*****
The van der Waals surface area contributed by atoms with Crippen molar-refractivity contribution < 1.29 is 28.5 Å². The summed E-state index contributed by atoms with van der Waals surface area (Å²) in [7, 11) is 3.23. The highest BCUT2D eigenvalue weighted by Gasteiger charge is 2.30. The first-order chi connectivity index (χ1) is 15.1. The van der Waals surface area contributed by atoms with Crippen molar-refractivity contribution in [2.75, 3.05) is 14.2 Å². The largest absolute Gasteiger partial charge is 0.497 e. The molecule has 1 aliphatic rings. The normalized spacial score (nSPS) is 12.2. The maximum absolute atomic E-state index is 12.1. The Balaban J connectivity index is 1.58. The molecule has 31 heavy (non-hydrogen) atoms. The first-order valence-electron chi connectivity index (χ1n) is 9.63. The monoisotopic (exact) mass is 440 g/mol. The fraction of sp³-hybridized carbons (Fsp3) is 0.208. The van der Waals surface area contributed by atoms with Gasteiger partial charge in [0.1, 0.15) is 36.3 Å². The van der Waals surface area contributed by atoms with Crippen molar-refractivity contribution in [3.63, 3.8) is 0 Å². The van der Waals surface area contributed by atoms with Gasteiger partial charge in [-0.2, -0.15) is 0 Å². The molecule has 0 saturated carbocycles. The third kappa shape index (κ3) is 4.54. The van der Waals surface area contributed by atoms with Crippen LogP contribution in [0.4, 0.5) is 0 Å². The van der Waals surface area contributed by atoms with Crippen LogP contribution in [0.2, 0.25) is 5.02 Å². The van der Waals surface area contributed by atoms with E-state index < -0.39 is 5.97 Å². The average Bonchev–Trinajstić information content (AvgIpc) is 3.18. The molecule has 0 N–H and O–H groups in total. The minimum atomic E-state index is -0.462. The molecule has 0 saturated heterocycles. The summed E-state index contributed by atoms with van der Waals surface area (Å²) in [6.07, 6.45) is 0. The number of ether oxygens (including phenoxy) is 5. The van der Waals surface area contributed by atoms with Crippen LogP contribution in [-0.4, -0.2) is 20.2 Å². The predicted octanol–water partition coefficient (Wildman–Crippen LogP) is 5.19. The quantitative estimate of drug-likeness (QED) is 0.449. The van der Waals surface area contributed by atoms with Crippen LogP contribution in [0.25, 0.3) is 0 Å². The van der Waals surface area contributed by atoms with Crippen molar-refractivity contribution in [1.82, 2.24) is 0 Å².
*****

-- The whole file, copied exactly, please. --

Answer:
The van der Waals surface area contributed by atoms with Crippen molar-refractivity contribution < 1.29 is 28.5 Å². The summed E-state index contributed by atoms with van der Waals surface area (Å²) in [7, 11) is 3.23. The highest BCUT2D eigenvalue weighted by Gasteiger charge is 2.30. The first-order chi connectivity index (χ1) is 15.1. The van der Waals surface area contributed by atoms with Crippen molar-refractivity contribution in [2.75, 3.05) is 14.2 Å². The largest absolute Gasteiger partial charge is 0.497 e. The molecule has 1 aliphatic rings. The normalized spacial score (nSPS) is 12.2. The maximum absolute atomic E-state index is 12.1. The Balaban J connectivity index is 1.58. The molecule has 31 heavy (non-hydrogen) atoms. The first-order valence-electron chi connectivity index (χ1n) is 9.63. The monoisotopic (exact) mass is 440 g/mol. The fraction of sp³-hybridized carbons (Fsp3) is 0.208. The van der Waals surface area contributed by atoms with Gasteiger partial charge in [0.1, 0.15) is 36.3 Å². The van der Waals surface area contributed by atoms with Crippen molar-refractivity contribution in [3.63, 3.8) is 0 Å². The van der Waals surface area contributed by atoms with Gasteiger partial charge in [-0.2, -0.15) is 0 Å². The molecule has 0 saturated carbocycles. The third kappa shape index (κ3) is 4.54. The van der Waals surface area contributed by atoms with Crippen LogP contribution in [0.4, 0.5) is 0 Å². The van der Waals surface area contributed by atoms with Crippen LogP contribution in [0.2, 0.25) is 5.02 Å². The van der Waals surface area contributed by atoms with E-state index < -0.39 is 5.97 Å². The average Bonchev–Trinajstić information content (AvgIpc) is 3.18. The molecule has 0 N–H and O–H groups in total. The minimum atomic E-state index is -0.462. The molecule has 0 saturated heterocycles. The summed E-state index contributed by atoms with van der Waals surface area (Å²) in [6.07, 6.45) is 0. The number of ether oxygens (including phenoxy) is 5. The van der Waals surface area contributed by atoms with Crippen LogP contribution in [-0.4, -0.2) is 20.2 Å². The predicted octanol–water partition coefficient (Wildman–Crippen LogP) is 5.19. The quantitative estimate of drug-likeness (QED) is 0.449. The van der Waals surface area contributed by atoms with Crippen LogP contribution in [0.25, 0.3) is 0 Å². The van der Waals surface area contributed by atoms with Crippen molar-refractivity contribution in [1.82, 2.24) is 0 Å².